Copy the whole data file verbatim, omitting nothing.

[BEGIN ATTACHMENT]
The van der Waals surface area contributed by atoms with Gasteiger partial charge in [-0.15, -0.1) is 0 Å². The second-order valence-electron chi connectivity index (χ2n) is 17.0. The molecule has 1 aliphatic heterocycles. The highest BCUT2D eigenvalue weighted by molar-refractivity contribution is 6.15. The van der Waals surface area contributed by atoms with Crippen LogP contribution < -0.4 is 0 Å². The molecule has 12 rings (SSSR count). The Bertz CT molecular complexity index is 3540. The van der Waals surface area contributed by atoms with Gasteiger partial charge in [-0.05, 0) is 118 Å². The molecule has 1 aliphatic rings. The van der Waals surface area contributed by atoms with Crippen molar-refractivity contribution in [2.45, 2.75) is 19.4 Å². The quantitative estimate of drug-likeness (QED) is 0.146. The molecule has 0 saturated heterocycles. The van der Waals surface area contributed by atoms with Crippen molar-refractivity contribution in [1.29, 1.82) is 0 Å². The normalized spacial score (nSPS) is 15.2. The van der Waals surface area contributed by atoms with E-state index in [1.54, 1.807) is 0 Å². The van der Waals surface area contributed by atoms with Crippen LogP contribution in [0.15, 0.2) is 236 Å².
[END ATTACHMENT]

The van der Waals surface area contributed by atoms with Gasteiger partial charge in [-0.15, -0.1) is 0 Å². The second-order valence-electron chi connectivity index (χ2n) is 17.0. The molecule has 1 aliphatic heterocycles. The highest BCUT2D eigenvalue weighted by molar-refractivity contribution is 6.15. The van der Waals surface area contributed by atoms with Crippen LogP contribution < -0.4 is 0 Å². The molecule has 12 rings (SSSR count). The Bertz CT molecular complexity index is 3540. The van der Waals surface area contributed by atoms with Gasteiger partial charge in [-0.05, 0) is 118 Å². The molecule has 1 aliphatic rings. The van der Waals surface area contributed by atoms with Crippen molar-refractivity contribution in [2.45, 2.75) is 19.4 Å². The quantitative estimate of drug-likeness (QED) is 0.146. The molecule has 0 saturated heterocycles. The van der Waals surface area contributed by atoms with Crippen molar-refractivity contribution in [1.29, 1.82) is 0 Å². The normalized spacial score (nSPS) is 15.2. The van der Waals surface area contributed by atoms with E-state index in [1.54, 1.807) is 0 Å². The van der Waals surface area contributed by atoms with Crippen LogP contribution in [0.15, 0.2) is 236 Å².